Lorna says that before The Hunger Project came to her community, she was shy and barely spoke. The family lived in a tiny mud hut; at night they all slept side by side on the floor. The harvest from their small farm did not produce enough food to feed the family.
Now, with the training, support and microfinance loans that Lorna received from The Hunger Project, she has transformed her life: she has been able to increase the maize harvest on her family’s farm 5-fold, from 200kg to 1,000kg. As a result, she has educated and supported her children so that they could attend school and university.
Her family has even moved out of the small mud hut into a new, three-bedroom house that has a fridge and a television. She also volunteers on the microfinance committee in her village and educates others on the benefits of taking out small loans to improve family incomes and be financially self-reliant.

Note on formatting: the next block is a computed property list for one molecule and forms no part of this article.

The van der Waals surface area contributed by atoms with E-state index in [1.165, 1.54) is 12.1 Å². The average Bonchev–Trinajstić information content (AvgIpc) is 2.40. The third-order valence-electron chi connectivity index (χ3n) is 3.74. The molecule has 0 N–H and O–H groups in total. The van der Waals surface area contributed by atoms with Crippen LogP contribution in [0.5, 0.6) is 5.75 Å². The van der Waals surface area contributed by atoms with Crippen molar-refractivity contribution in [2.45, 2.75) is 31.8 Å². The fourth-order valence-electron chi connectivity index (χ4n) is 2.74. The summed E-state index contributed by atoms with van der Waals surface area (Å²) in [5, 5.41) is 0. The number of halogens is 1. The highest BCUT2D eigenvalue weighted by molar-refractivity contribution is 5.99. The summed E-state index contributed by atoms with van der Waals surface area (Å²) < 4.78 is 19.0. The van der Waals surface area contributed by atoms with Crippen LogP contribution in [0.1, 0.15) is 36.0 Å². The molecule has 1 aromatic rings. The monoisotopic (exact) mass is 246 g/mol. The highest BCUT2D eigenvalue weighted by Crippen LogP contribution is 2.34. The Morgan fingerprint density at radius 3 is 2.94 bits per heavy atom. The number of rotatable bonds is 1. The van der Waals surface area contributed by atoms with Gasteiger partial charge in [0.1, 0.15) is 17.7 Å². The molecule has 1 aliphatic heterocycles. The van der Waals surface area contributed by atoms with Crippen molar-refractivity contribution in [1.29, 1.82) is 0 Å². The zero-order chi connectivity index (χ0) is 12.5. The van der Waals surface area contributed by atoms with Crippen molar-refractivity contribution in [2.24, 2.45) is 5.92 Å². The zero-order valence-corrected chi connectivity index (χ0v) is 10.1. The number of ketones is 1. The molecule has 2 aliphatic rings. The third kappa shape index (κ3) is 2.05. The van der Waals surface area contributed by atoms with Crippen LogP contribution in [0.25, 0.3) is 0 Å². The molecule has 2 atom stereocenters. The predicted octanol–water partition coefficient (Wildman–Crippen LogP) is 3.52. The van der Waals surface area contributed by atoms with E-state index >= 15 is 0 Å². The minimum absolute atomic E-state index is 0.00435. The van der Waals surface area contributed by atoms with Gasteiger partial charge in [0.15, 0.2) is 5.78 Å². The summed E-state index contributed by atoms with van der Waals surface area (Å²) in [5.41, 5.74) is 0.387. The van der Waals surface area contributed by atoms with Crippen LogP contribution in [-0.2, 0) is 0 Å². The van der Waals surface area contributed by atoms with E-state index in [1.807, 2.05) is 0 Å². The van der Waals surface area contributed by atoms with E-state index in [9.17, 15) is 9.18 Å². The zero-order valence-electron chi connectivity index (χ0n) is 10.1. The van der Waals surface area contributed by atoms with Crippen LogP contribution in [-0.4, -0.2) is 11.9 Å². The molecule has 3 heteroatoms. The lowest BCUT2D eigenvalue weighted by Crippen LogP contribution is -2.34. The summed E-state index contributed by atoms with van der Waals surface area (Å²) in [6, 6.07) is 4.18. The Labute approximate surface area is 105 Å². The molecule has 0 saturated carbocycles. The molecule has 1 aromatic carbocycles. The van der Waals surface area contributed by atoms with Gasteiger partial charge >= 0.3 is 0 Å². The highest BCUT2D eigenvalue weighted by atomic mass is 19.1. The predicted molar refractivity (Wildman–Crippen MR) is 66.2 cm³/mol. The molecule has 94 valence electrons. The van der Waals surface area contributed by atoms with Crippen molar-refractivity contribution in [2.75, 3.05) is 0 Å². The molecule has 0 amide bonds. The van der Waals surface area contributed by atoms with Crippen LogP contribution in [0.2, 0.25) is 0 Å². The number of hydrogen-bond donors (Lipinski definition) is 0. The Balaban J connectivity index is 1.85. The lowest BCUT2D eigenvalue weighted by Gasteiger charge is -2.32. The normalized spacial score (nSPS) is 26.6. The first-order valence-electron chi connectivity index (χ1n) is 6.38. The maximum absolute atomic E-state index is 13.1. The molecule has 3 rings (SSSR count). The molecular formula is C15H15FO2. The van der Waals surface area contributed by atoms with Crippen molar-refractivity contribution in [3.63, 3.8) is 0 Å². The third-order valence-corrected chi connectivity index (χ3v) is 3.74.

“I have tried to put into practice each and every training session I participated in at The Hunger Project's Mbale Epicentre and now I have lots to be proud of. I have gone from a small house to a large house with three bedrooms for me and my children!”.
Lorna has many plans for the future, including installing a water tank and irrigation system for her crops. Once the grinding mill is installed at The Hunger Project's Mbale Epicentre, Lorna says she and the community will use it to process grain, and it will increase the value of the crops 3- or 4-fold. She also volunteers as an ‘Animator’ and a board member for the microfinance program at The Hunger Project's Mbale Epicentre, so that she can enable others in her community to transform their lives too.
“I am empowered. I have the capacity to lead others in the community, to represent them.”